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C-reactive protein concentration in vaginal fluid as a marker for intra-amniotic inflammation/infection in preterm premature rupture of membranes

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Authors
Shim, Soon-Sup; Romero, Roberto; Jun, Jong Kwan; Moon, Kyung Chul; Kim, Gilja; Yoon, Bo Hyun
Issue Date
2006-01-05
Publisher
Taylor & Francis
Citation
J Matern Fetal Neonatal Med. 2005 Dec;18(6):417-22.
Keywords
AmniocentesisAmniotic Fluid/*metabolismBiological Markers/analysisC-Reactive Protein/*analysisChorioamnionitis/*diagnosisFemaleFetal Membranes, Premature Rupture/diagnosis/*metabolismHumansPregnancyPregnancy Complications, Infectious/diagnosis/*metabolismROC CurveVagina/*chemistry
Abstract
OBJECTIVE: The purpose of this study was to determine whether C-reactive protein (CRP) concentrations in vaginal fluid can identify patients with intra-amniotic inflammation/infection (IAI) and predict adverse outcome in preterm premature rupture of membranes (PROM). METHODS: The study population consisted of 121 singleton pregnant women with preterm PROM (36 weeks of gestation) who had an amniocentesis and vaginal fluid collection. A Dacron polyester-tipped applicator was soaked with vaginal fluid for 10 seconds and diluted with 1 mL buffer solution. Amniotic fluid was cultured for aerobic and anaerobic bacteria, as well as mycoplasmas. Vaginal fluid CRP and amniotic fluid matrix metalloproteinase-8 (MMP-8) were determined by specific immunoassays. IAI was defined as an amniotic fluid MMP-8 concentration >23 ng/mL and/or a positive amniotic fluid culture. Nonparametric tests and survival techniques were used for statistical analysis. RESULTS: Patients with IAI had a significantly higher median vaginal fluid CRP concentration than those without IAI (median (range), 7.8 (0.1-1310.1) ng/mL vs. 1.0 (0.1-319.4) ng/mL, p < 0.005). The median amniotic fluid white blood cell (WBC) count was significantly higher in patients with a vaginal fluid CRP concentration of >10 ng/mL than in those with a lower concentration (median (range), 82.5 (0-8640) cells/mm3 vs. 2 (0->1000) cells/mm3, p < 0.001). Patients with vaginal fluid CRP concentration of >10 ng/mL had a significantly shorter sampling-to-delivery interval and higher rates of preterm delivery within five days, funisitis, and histologic chorioamnionitis than did those with a vaginal fluid CRP concentration below this cut-off. A vaginal fluid CRP cut-off of 10 ng/mL had a specificity of 89% and a sensitivity of 45% in the identification of IAI. CONCLUSION: An elevated CRP concentration in vaginal fluid collected by polyester-tipped applicator is a risk factor for intra-amniotic inflammation/infection and impending preterm delivery in preterm PROM.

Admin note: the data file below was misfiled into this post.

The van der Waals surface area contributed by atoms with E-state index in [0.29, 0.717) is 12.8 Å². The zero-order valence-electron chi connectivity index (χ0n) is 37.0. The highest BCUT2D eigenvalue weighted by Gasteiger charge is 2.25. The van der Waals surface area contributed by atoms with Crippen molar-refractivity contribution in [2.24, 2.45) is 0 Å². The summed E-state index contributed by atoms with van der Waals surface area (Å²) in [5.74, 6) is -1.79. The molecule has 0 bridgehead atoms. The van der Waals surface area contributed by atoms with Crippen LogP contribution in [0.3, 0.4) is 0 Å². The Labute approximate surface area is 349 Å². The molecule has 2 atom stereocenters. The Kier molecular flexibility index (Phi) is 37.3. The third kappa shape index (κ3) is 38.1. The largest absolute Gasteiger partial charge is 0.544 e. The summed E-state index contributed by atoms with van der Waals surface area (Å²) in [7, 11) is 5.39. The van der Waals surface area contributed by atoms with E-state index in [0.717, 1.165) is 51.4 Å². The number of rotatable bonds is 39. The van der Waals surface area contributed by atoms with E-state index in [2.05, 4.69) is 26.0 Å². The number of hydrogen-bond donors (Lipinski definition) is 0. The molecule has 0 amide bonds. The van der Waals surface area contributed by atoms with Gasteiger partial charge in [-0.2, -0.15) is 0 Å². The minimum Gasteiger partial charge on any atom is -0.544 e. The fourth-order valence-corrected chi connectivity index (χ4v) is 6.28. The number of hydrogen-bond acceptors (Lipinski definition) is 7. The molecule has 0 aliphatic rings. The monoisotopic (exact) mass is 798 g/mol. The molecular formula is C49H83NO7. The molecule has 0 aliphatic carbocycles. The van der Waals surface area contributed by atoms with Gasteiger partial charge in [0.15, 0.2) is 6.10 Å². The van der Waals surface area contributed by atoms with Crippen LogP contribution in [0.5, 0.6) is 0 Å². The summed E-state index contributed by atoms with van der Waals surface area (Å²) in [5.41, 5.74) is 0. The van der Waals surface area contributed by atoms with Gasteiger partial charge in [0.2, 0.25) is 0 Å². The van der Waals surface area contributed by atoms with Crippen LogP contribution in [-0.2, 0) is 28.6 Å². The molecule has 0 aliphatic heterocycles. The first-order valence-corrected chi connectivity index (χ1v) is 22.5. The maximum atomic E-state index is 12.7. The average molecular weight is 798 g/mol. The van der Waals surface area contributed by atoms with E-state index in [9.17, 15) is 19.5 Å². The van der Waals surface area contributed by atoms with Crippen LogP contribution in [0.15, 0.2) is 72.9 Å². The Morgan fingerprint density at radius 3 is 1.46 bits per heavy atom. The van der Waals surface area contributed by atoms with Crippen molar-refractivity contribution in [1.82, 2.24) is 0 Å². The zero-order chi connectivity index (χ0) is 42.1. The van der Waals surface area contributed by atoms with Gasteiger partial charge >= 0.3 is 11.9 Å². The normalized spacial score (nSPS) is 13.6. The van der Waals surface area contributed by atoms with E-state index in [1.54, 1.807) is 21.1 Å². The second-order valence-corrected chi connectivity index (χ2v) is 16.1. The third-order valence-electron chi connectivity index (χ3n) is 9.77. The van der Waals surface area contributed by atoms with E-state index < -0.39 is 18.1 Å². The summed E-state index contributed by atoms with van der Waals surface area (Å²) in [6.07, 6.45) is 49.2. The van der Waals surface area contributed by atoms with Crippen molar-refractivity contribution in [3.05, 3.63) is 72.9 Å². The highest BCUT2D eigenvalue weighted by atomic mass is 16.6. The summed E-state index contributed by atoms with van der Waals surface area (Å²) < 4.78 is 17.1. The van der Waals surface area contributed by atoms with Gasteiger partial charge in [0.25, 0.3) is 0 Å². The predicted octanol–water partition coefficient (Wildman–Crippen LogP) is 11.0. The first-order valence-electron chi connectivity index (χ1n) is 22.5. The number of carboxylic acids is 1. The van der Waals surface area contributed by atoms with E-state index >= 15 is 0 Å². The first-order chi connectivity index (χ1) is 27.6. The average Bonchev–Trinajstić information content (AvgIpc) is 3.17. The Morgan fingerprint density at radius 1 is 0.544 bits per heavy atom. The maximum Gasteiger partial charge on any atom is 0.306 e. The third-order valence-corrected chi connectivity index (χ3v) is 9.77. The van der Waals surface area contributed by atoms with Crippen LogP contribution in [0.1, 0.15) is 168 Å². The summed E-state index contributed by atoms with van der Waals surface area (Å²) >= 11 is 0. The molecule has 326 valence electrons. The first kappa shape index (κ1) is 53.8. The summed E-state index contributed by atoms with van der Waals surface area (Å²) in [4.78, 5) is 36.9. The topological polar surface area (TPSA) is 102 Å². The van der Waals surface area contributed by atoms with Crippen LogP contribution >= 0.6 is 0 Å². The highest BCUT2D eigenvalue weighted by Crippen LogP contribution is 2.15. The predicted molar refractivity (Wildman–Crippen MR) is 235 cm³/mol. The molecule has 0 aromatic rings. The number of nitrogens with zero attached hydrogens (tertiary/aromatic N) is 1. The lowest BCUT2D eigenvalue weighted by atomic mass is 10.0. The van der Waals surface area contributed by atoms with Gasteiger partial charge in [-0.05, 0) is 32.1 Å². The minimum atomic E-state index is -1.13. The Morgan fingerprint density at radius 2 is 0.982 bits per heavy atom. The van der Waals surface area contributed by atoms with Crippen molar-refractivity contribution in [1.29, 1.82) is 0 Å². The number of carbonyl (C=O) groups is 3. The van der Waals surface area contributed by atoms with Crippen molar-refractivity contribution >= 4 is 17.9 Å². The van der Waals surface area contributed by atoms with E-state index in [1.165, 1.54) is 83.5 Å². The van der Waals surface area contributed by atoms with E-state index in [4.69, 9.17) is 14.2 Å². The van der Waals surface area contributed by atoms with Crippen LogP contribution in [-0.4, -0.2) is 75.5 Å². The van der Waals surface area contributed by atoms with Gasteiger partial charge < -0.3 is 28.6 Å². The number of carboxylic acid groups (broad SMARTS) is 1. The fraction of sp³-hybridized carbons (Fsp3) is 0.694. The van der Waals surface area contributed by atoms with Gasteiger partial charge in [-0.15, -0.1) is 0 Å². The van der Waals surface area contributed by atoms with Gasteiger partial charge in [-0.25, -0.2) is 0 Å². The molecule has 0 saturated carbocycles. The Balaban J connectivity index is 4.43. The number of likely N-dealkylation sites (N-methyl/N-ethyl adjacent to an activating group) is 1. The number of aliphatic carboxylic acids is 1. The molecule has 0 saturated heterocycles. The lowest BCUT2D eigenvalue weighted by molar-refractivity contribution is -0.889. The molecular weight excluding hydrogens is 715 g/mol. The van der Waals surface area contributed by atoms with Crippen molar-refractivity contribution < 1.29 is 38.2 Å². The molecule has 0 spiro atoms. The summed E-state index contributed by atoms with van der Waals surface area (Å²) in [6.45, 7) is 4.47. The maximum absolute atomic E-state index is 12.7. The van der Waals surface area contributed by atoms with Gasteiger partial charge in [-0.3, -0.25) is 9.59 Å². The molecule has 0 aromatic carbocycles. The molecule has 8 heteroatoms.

ISSN
1476-7058 (Print)
Language
English
URI
http://www.ncbi.nlm.nih.gov/entrez/query.fcgi?cmd=Retrieve&db=PubMed&dopt=Citation&list_uids=16390808

http://hdl.handle.net/10371/15666
DOI
https://doi.org/10.1080/14786430500362231
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Appears in Collections:
College of Medicine/School of Medicine (의과대학/대학원)Obstetrics & Gynecology (산부인과전공)Journal Papers (저널논문_산부인과학전공)
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